Proud father Adam Whitson likes to quote an old expression: Pressure makes diamonds.
Standing in the hot sun Thursday at the Pace Center for Girls in Pensacola and staring at the recently turned tassel on his daughter's graduation cap, Whitson added a little flourish of his own.
"Pressure makes diamonds," said the Pensacola dad. "And she's shining."
His daughter, 18-year-old Emma Coyle, was one of 16 students in the Pace Center for Girls' Class of 2020 who waited all summer to attend a ceremony and receive their diplomas.
Many of the Pace Center graduates were once considered at-risk students but have since persevered through personal and academic trials and tribulations to earn high school degrees.
"Many of the girls we serve have given up on themselves and their futures before coming to Pace," said Laurie Rodgers, the center's executive director. "We find them courageous that they walk through our doors and take a risk on making change."
Members of the Class of 2020 told the News Journal that even as they prepare to enter a world turned upside down from the coronavirus pandemic, they feel more prepared than ever as they embark on the next leg of their journey.
"Here they teach us how to communicate. Like if something is bothering me, I will communicate about it and tell people, 'Hey I don't like that.' I'll just talk about it instead of hiding it," Coyle said. "Because my favorite thing is to hide my feelings, and I don't naturally open up."
Coyle was the first student to receive her diploma during a ceremony that was delayed over the summer due to COVID-19 and modified Thursday for social distancing purposes.
Throughout the day, students, along with a handful of their family members, arrived at the center at prearranged 15-minute time intervals. They then individually walked toward a podium to the sound of "Pomp and Circumstance" and were handed their diplomas.
School staff filmed the individual walks to piece together a video to broadcast during an at-home "virtual graduation" that would stream later that evening.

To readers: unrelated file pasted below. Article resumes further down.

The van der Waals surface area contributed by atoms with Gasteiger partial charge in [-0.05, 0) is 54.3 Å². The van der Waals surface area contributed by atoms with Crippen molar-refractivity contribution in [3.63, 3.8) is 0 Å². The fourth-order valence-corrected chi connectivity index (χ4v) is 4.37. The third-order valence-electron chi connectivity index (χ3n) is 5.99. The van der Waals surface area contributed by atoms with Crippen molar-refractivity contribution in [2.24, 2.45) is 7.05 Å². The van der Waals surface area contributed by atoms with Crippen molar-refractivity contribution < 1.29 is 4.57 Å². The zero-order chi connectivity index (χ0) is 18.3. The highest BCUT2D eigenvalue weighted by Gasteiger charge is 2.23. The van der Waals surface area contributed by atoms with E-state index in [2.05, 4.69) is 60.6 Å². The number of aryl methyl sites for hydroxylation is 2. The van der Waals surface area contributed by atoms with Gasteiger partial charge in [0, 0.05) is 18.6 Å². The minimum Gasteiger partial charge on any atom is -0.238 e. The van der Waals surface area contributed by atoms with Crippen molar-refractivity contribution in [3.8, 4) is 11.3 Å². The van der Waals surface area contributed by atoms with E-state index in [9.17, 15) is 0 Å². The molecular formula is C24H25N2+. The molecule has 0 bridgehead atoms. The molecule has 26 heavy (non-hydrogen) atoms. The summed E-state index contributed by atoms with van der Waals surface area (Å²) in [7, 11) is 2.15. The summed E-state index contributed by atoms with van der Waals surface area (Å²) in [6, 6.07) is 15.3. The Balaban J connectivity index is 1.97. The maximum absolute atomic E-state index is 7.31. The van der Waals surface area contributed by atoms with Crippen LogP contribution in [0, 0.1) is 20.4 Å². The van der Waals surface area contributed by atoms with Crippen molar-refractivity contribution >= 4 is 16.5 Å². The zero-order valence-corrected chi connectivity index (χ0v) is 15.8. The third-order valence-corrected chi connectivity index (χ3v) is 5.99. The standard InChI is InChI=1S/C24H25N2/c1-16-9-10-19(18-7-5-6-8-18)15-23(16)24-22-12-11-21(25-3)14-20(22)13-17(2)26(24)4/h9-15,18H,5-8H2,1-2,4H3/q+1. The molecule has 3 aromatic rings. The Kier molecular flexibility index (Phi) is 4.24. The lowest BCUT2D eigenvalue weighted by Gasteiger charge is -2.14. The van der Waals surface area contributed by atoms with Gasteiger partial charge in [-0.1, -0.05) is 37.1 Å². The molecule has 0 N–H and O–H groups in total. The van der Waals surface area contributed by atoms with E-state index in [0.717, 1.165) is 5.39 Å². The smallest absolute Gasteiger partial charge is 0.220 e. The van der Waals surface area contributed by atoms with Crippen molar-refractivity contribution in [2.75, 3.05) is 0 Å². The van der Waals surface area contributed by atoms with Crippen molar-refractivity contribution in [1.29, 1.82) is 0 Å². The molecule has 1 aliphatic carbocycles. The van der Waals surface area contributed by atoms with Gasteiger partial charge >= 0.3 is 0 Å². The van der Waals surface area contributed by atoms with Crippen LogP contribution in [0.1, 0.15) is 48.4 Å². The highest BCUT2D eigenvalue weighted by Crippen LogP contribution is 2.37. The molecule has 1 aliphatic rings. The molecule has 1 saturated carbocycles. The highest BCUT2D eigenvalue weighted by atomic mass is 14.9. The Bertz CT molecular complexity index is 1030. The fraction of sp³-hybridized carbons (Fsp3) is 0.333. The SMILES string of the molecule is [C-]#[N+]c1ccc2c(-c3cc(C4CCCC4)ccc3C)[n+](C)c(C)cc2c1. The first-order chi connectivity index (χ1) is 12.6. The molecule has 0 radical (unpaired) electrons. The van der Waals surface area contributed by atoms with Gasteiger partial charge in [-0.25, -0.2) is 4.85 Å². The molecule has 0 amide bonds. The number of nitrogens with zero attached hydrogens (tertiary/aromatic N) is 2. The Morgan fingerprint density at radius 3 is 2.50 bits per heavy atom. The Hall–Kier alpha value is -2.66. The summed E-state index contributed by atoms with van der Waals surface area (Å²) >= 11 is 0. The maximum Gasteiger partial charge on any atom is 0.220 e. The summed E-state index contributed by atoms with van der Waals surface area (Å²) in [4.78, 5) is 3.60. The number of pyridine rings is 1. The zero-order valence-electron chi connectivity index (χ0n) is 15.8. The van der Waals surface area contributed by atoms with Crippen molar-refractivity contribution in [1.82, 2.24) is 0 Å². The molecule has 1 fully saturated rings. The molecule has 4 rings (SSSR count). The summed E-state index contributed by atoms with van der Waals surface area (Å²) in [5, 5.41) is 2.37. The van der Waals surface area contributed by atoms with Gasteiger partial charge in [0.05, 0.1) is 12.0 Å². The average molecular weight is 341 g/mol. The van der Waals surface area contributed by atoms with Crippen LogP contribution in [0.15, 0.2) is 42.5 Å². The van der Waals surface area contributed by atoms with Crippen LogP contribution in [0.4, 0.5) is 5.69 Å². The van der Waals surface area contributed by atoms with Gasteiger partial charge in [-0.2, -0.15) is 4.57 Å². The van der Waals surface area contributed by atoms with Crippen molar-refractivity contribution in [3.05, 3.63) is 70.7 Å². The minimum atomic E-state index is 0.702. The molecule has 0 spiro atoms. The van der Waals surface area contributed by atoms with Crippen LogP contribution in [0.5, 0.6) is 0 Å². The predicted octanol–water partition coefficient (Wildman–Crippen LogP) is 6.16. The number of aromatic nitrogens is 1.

Unique ceremony: Pensacola seniors reach the finish line at unique racetrack graduation
Photos: Masked graduates receive diplomas at Pensacola State College Graduation
Before Coyle enrolled at the Pace Center as a 10th grader, her grades were low.
"They were like F's. Because I am not a very good reader and so with English it was my hardest class. And I was like, 'I'm done. I'm just done,'" she remembered. "My mom found this school. And we just came over here and found out what it was about. And I found out that they try to help you bring your grades up. You can go at your own pace and learn at your own time."
Her grades improved tremendously, and last year, Coyle was named the Escambia County School District Student of the Year.
"Teachers here helped me by reading the prompt to me and they understood it for me," Coyle said about the help she received. "I could get, little piece by little piece, what they were saying."
Fellow graduate Danielle Combs echoed Coyle's praise of the staff at the Pace Center. The 18-year-old said she became pregnant in high school at age 16 before transferring to the center.
"Most of the time when someone asks you how you are doing, you tell them, 'Oh, I'm fine.' You don't tell them, 'I'm going through these things at home, or I'm having to stress about being a mom or providing for my baby on my own or being a single teenage mother,'" Combs told the News Journal while her toddler, De'Mauri, played at her feet.
When she started at the Pace Center, Combs was overwhelmed with feelings of "closed off" anger, frustration and constantly felt tired from having to ride three buses after class to make it to her job on time at Burger King.
"This center just prepared me more for overcoming, overcoming obstacles," she said. "Because now, I have a better job. I don't have to work in fast food anymore. I kept pushing on, and the more I overcame, the more I have been motivated to go to college."
Another graduate, 18-year-old Kaitlyn Torres, said she also plans on attending college — something she never expected to do before going to Pace because she suffered from severe depression.
"At this place, you work on improving yourself by doing so many activities involving each other," Torres said. "I've overcome so much, and this place helped me realize I am a good person at heart. And I have gone through so much, that I should be congratulating myself."
Colin Warren-Hicks can be reached at firstname.lastname@example.org or 850-435-8680.